The country needs more truly affordable and high quality homes. However, they must be delivered in a way that creates minimum harm to wildlife, habitats, landscape and heritage, with maximum enhancement of our environment - to create happier and healthier communities. We welcome the Chancellor’s commitment not to further weaken the application of Green Belt policies. However new developments must also take account of the fact that urban green space and some brownfield sites can also provide important wildlife habitats and a community resource. The emphasis needs to be on providing high quality homes and communities, which protect and enhance the local environment, not fitting the maximum number of homes onto a site at minimum cost to developers.
Victoria Bankes Price, Planning Adviser at Woodland Trust, said: ‘More than half of UK plant and animal species are in decline and hundreds are at risk of extinction. The loss of ancient woodland, heathland, green areas and brownfield sites with high environmental value is contributing to this problem, as valuable habitats are lost. If we want to ensure a bright future for British nature, then plans for hundreds of thousands of new homes must effectively address risks to the environment. If we are to protect our most vulnerable species, under-resourced planning teams must not be made to rush through the planning process.’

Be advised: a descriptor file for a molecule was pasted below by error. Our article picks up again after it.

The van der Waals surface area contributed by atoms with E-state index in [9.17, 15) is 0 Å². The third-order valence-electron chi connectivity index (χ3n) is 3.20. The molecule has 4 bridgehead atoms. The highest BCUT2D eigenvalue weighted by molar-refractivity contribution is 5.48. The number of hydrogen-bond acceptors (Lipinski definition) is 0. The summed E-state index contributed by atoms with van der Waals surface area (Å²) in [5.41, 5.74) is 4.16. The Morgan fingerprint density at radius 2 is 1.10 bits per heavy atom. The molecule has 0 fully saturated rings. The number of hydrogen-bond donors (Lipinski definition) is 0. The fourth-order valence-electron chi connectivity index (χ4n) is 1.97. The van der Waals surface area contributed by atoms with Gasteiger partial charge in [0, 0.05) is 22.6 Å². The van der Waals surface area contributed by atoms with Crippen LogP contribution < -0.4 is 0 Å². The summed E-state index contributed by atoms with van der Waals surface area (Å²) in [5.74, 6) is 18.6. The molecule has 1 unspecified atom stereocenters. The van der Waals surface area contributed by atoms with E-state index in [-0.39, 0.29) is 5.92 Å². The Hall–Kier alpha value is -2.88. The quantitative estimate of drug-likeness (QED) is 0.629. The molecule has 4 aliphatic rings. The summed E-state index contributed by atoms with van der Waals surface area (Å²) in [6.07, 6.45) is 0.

Emily Wilson, Hedgehog Officer at People’s Trust for Endangered Species, said: ‘It’s not just the Green Belt that provides wildlife havens. Hedgehogs and other at risk UK wildlife find refuge in some brownfield sites and valuable green spaces taken on by housing developers. To protect our vulnerable wildlife we must make sure that planning takes environmental risks into account and is not rushed through.’
Nicola Hodgson, Case Officer at Open Spaces Society, said: ‘New homes are essential for our growing population, but they must enhance our environment, not harm it. Not further weakening Green Belt protections is welcome, but some brownfield sites can also become refuges for vulnerable species and much-valued open spaces for communities. So planners must also assess risks to nature and the community for developments on brownfield and other green sites. Making housing developments work in harmony with the environment is key to developing sustainable communities that thrive and are enjoyable to live in’.
Ruth Bradshaw, Policy and Research Manager at Campaign for National Parks, said: ‘We recognise the urgent need for more affordable housing but this has to be planned and delivered in response to local needs. National Parks are some of our most beautiful and inspiring landscapes with the highest levels of planning protection, but they are also living, working landscapes. New housing in National Parks must be well-designed and of an appropriate scale and size for the high quality environment in these areas.’
Notes to Editors
Media Contact: Emma Adler, Wildlife and Countryside Link
Telephone: 0207 820 8600
For interviews please call the relevant organisation directly